In July last year, as Formula 1 started its postponed 2021 season, we suggested the sport could prove to be the internal combustion engine’s saviour by mandating synthetic and/or biofuels. These could in turn be ‘dropped’ into the billions of such engines currently in use worldwide – on the road, in the air, on water or industrially – thereby prolonging their working lives without adding significantly (if at all) to global CO2 levels.
F1’s ‘new era’ regulations – which made provisions for increasing levels of non-fossil fuels – were originally intended to span the five years from 2021-25. These specify a 5.75% biofuel component, with a 10% ethanol element prevailing from 2022.
Then came Covid, which in turn delayed much of what was planned by a year to 2022 on cost and uncertainty grounds. Meanwhile the world increasingly embraced electrification, which shone uncomfortable spotlights on IC engines.
Matters progressed swiftly: In December the governing body delivered the first barrels of specifically-commissioned 100%-sustainable fuel – blended from biowaste ethanol produced from second-generation (non-edible) plants and wood-based toluene (to increase its octane rating) – to F1’s engine suppliers for evaluation purposes.
“By developing sustainable fuels made from biowaste that can power Formula 1, we are taking a new step forward,” said FIA president Jean Todt at the time. “With the support of the world’s leading energy companies, we can combine the best technological and environmental performance.”
His comments were echoed by F1 managing director Ross Brawn. “Formula 1 has long served as platform for introducing next generation advancements in the automotive world,” he said. “Our top sustainability priority now is building a roadmap for hybrid engines that reduce emissions and offer real-world benefits in road cars.”
However Pat Symonds, F1’s chief technical officer and thus the man charged by Liberty with ensuring it has the right technologies to deliver a sustainable, world-class spectacle, says the early concoction did not tick all the boxes.
“That fuel didn’t perform as well as we might have hoped,” he told RaceFans. “When I say that, we weren’t expecting the same performance from it because the Formula 1 fuels we have at the moment have been tailored for energy density. So I think there’s still some work to do.
“We initially set ourselves an objective to try and get sustainable fuels by 2023,” he adds, “but the problem of the moment is a supply problem, not just a technical problem. As we couldn’t put sustainable fuel into 2023’s regulations, we said ‘Let’s move the whole project forward to 2025’.”
Thus, in February the F1 Commission meeting voted unanimously to expedite the introduction of a revised engine formula by a year. Five goals were set for these next-generation power units: incorporate relevant and sustainable technologies; be attractive to motor manufacturers; be compatible with sustainable fuels; be “powerful and emotive” albeit at lower costs to attract incoming suppliers; and be carbon neutral.
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Crucially, this revised date provides a sufficiently long runway for newcomers while offering exiting suppliers a four-year window to defray costs, with savings accruing through development ‘freezes’ on current units. This window also provides two years to frame the regulations and sufficient cushion to comply with the FIA’s statutory two-year notice for changes which influence the balance of performance between automobiles.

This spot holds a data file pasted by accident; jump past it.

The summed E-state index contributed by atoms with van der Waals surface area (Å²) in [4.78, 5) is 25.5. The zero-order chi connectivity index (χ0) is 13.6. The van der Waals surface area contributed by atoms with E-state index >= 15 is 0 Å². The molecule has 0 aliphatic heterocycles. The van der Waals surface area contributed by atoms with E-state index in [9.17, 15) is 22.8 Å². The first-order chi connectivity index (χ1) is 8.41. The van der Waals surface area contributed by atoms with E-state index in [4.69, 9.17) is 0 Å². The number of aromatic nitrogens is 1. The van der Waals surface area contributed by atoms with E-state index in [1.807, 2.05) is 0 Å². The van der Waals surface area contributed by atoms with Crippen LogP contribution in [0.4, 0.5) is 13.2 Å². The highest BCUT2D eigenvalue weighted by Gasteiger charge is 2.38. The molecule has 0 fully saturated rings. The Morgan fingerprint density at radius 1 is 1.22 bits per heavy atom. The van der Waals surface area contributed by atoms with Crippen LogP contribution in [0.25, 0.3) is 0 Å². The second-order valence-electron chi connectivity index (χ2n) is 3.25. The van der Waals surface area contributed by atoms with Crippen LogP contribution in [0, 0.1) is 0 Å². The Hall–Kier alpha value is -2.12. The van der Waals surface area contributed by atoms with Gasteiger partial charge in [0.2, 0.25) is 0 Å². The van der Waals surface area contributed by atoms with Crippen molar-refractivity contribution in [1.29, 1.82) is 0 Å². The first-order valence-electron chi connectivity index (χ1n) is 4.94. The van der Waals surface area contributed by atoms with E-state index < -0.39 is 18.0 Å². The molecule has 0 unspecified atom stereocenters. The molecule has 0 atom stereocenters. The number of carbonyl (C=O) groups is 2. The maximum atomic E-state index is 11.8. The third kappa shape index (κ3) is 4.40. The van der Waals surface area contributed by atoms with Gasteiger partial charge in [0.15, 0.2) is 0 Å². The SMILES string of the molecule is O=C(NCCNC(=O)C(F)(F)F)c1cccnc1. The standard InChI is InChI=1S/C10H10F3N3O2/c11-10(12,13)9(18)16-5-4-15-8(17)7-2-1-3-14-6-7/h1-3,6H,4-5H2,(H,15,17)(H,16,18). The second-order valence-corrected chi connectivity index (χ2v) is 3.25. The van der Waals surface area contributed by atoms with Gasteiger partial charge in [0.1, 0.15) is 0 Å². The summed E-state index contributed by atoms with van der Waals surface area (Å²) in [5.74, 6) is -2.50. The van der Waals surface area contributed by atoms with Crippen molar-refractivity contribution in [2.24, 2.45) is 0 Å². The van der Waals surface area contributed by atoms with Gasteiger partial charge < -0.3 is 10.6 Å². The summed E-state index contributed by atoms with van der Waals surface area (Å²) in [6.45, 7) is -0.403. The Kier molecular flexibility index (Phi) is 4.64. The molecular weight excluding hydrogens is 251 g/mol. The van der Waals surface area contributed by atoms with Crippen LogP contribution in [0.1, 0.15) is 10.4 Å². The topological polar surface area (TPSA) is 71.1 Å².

“From the technology side we face a lot of challenges because we need to ensure better efficiency and reduce pollutants,” said Gilles Simon, the FIA’s technical director responsible for engines, in an exclusive interview. “So, we need to evolve.
“We need to switch to sustainable fuels and promote new technologies, but we also have to consider costs. This is an important factor because we want to attract new manufacturers, and to do that we need to keep investment within reasonable limits.”
The internal timeline is for the first power unit concepts to be presented to suppliers by June, with the following six months devoted to evaluation and refining the various proposals ahead of drafting the regulations during 2022, ready for FIA ratification possibly as early as July next year. Thus, suppliers would have over two years to develop their engines, resolve issues and clarify grey areas before introduction in 2025.
Crucially, pulling the regulation changes forward by a year means the changes fall under the current 2021-2025 Concorde Agreement. This means the FIA and F1 combined hold a total of 20 (of 30) votes, provided decisions are taken ahead of that two-year window.
“What we have given ourselves as a target is to have a good idea of the power unit specification by this summer, and a reasonably full definition of the rest of the car during 2022,” Nikolas Tombazis, the FIA’s single-seater technical director, told RaceFans.
“It is our belief that fuel is going to remain at the core of mobility for the foreseeable future and, of course, in its fully sustainable form. The world is going to a more hybrid situation and that should be reflected in Formula 1, which will continue to lead the way in this technology, and we plan to make a big step forward with the next generation power unit.
“Our main objectives for the next generation of Formula 1 cars are to ensure the racing stays exciting whilst making a great step forward in sustainability. We want to go fully carbon neutral, and as a result of that we want to move to fully sustainable fuel.”
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Simon projects hybridised units based on architectures largely similar to the current turbocharged 1.6-litre V6 engines, also fitted with heat recovery units. These would be capable of producing around 800kw, derived roughly 50-50 between the internal combustion engine and electrical power, so roughly 400kW per power source. Saudi’s Aramco oil company, which became a major sponsor of the world championship last year, has made its considerable resources available to F1 for sustainable fuels research.